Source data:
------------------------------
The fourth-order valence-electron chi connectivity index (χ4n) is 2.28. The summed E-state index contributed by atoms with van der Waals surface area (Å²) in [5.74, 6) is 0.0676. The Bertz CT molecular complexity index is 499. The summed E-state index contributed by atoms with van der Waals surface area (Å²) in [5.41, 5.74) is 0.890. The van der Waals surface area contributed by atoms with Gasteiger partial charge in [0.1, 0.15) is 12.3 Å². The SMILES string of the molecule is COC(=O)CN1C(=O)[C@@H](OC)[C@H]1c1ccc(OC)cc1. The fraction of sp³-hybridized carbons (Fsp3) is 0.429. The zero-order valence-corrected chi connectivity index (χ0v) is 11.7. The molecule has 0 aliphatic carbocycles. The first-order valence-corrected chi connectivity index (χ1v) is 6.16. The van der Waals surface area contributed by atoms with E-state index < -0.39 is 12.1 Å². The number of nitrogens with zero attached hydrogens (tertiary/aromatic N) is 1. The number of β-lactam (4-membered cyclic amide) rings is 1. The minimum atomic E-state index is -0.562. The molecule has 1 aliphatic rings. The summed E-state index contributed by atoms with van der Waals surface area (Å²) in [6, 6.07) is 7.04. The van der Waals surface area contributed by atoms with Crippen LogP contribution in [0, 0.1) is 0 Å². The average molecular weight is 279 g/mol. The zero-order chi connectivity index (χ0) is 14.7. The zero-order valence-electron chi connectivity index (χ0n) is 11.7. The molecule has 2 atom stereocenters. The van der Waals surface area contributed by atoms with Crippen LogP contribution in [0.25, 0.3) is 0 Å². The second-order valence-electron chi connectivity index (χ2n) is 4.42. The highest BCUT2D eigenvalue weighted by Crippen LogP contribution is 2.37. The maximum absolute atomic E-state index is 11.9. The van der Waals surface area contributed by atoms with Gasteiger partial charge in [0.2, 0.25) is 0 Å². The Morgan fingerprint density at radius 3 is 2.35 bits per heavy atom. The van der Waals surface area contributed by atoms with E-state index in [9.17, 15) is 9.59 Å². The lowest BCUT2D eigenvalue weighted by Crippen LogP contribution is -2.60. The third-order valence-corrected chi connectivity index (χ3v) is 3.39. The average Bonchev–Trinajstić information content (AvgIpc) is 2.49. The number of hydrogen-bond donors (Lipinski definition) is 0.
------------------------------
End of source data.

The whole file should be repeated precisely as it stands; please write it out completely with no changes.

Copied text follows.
The fourth-order valence-electron chi connectivity index (χ4n) is 2.28. The summed E-state index contributed by atoms with van der Waals surface area (Å²) in [5.74, 6) is 0.0676. The Bertz CT molecular complexity index is 499. The summed E-state index contributed by atoms with van der Waals surface area (Å²) in [5.41, 5.74) is 0.890. The van der Waals surface area contributed by atoms with Gasteiger partial charge in [0.1, 0.15) is 12.3 Å². The SMILES string of the molecule is COC(=O)CN1C(=O)[C@@H](OC)[C@H]1c1ccc(OC)cc1. The fraction of sp³-hybridized carbons (Fsp3) is 0.429. The zero-order valence-corrected chi connectivity index (χ0v) is 11.7. The molecule has 0 aliphatic carbocycles. The first-order valence-corrected chi connectivity index (χ1v) is 6.16. The van der Waals surface area contributed by atoms with E-state index < -0.39 is 12.1 Å². The number of nitrogens with zero attached hydrogens (tertiary/aromatic N) is 1. The number of β-lactam (4-membered cyclic amide) rings is 1. The minimum atomic E-state index is -0.562. The molecule has 1 aliphatic rings. The summed E-state index contributed by atoms with van der Waals surface area (Å²) in [6, 6.07) is 7.04. The van der Waals surface area contributed by atoms with Crippen LogP contribution in [0, 0.1) is 0 Å². The average molecular weight is 279 g/mol. The zero-order chi connectivity index (χ0) is 14.7. The zero-order valence-electron chi connectivity index (χ0n) is 11.7. The molecule has 2 atom stereocenters. The van der Waals surface area contributed by atoms with Crippen LogP contribution in [0.25, 0.3) is 0 Å². The second-order valence-electron chi connectivity index (χ2n) is 4.42. The highest BCUT2D eigenvalue weighted by Crippen LogP contribution is 2.37. The maximum absolute atomic E-state index is 11.9. The van der Waals surface area contributed by atoms with Gasteiger partial charge in [0.2, 0.25) is 0 Å². The Morgan fingerprint density at radius 3 is 2.35 bits per heavy atom. The van der Waals surface area contributed by atoms with E-state index in [9.17, 15) is 9.59 Å². The lowest BCUT2D eigenvalue weighted by Crippen LogP contribution is -2.60. The third-order valence-corrected chi connectivity index (χ3v) is 3.39. The average Bonchev–Trinajstić information content (AvgIpc) is 2.49. The number of hydrogen-bond donors (Lipinski definition) is 0.